Brain Blast: Classroom Post-It Note Activities

Here are several ways to use Post-It notes in your classroom.

SET DAILY GOALS

Kids affix Post-it® notes of their daily goals to a whiteboard upon entering the classroom. (Source: Megan Skogstad via Play.Learn.Share.)

SEQUENCE IT

Stickies are great for constructing flow-maps.

FILL-IN-THE-BLANK

Kids complete cloze statements on a whiteboard with stickies.

STICKIE CHARTS

For SEL ice-breakers, have kids identify their favorite activities, foods, characters, etc.—creating a Post-it® bar graph.

MOTIVATION

Have positive Post-it® notes (“You’ve Got This, Priscilla!”) waiting on each desk before a test.

EXIT TICKETS

Leaving the classroom, students identify how confident they are in their content knowledge by how high on the door the stickies are placed—“High Confidence” to “Low Confidence.”

LOVE SWARM

When a child has surgery, a big illness, or a sad event, have the entire class cover his/her desk with “We Missed You” stickies and cheerful drawings. Feel the love!

TIMELINE

Have kids create a visual timeline of important moments in the chapter before summarizing the chapter.

DOODLE ANNOTATION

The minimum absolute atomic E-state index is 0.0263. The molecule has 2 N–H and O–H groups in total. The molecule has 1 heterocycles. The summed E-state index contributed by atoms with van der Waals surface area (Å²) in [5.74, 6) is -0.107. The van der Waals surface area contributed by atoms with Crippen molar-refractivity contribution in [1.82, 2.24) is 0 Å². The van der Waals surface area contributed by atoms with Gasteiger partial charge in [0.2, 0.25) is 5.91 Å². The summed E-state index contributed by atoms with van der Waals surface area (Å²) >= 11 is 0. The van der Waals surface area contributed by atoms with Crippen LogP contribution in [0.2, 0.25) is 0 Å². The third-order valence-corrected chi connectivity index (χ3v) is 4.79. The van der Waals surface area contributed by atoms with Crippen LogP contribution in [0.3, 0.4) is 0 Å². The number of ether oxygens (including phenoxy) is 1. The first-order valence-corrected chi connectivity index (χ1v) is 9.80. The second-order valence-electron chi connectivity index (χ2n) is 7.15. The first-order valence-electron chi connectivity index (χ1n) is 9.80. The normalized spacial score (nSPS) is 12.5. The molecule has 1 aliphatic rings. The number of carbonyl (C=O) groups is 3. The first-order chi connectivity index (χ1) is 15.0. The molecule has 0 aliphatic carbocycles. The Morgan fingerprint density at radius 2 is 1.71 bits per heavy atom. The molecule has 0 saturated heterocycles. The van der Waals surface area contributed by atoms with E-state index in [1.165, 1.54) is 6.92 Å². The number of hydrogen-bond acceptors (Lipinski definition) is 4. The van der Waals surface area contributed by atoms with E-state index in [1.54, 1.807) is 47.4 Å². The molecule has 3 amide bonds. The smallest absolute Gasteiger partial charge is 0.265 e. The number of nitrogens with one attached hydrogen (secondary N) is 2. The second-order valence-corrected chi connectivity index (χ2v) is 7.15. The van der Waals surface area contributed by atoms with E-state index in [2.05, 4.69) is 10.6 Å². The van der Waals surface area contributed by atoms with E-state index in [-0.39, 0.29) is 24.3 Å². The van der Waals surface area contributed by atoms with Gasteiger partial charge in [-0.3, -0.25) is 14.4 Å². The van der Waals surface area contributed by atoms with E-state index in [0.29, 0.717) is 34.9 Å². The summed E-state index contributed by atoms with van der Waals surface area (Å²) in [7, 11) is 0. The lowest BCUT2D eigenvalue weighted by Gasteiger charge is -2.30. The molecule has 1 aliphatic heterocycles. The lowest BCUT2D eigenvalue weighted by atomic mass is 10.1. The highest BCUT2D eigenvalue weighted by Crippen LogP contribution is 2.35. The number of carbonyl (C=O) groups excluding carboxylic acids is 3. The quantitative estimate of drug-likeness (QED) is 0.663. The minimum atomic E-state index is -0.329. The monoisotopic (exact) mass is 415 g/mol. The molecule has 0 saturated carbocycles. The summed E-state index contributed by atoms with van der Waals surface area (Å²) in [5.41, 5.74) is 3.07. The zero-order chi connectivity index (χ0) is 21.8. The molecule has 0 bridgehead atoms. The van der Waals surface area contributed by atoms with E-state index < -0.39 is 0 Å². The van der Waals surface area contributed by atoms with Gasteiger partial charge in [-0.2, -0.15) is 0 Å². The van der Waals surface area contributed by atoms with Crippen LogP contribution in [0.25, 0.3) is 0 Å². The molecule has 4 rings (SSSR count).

Collaboratively invent symbols for literary devices (imagery, symbolism, metaphors, alliteration, irony, repetition, etc.) & have students post stickies next to those devices in their texts.

PEER CRITIQUE

Direct kids to display essays or posters. During feedback rounds, ask learners to use green stickies for positive comments and pink for constructive criticism.

PRE-WRITING

Brainstorm ideas on stickies and then arrange them on a piece of paper in the form of an outline. (Source: High Incidence Accessible Technology)

COLOR-CODED THINKING

As learners read, occasionally ask them to jot down what they are thinking using color-coded strategies:

  1. Ask questions = orange
(“Why did…?”)
  2. Make predictions = green (“I think…will happen because…”)
  3. Monitor comprehension = blue (“I’m noticing…”)
  4. Make evaluations = purple (“In my opinion…”)

(Source: Amy Groesbeck for Storyworks Ideabook)

ICE BREAKER

Kids draw self-portraits and post them on a bulletin board. Then each kid “writes a positive adjective describing each of his classmates on a star shaped sticky note and sticks it to the self-portrait.” (Source: Susan Verner)

 

 

 

 

 

 

 

 

 

 

 

 

 

 

 

 

 

 

Todd Finley

Edutopia Blogger and Asst. Editor || ECU Ed Professor || Founder of Todd's Brain at www.todd-finley.com || Books: Dinkytown Braves and Rethinking Classroom Design.

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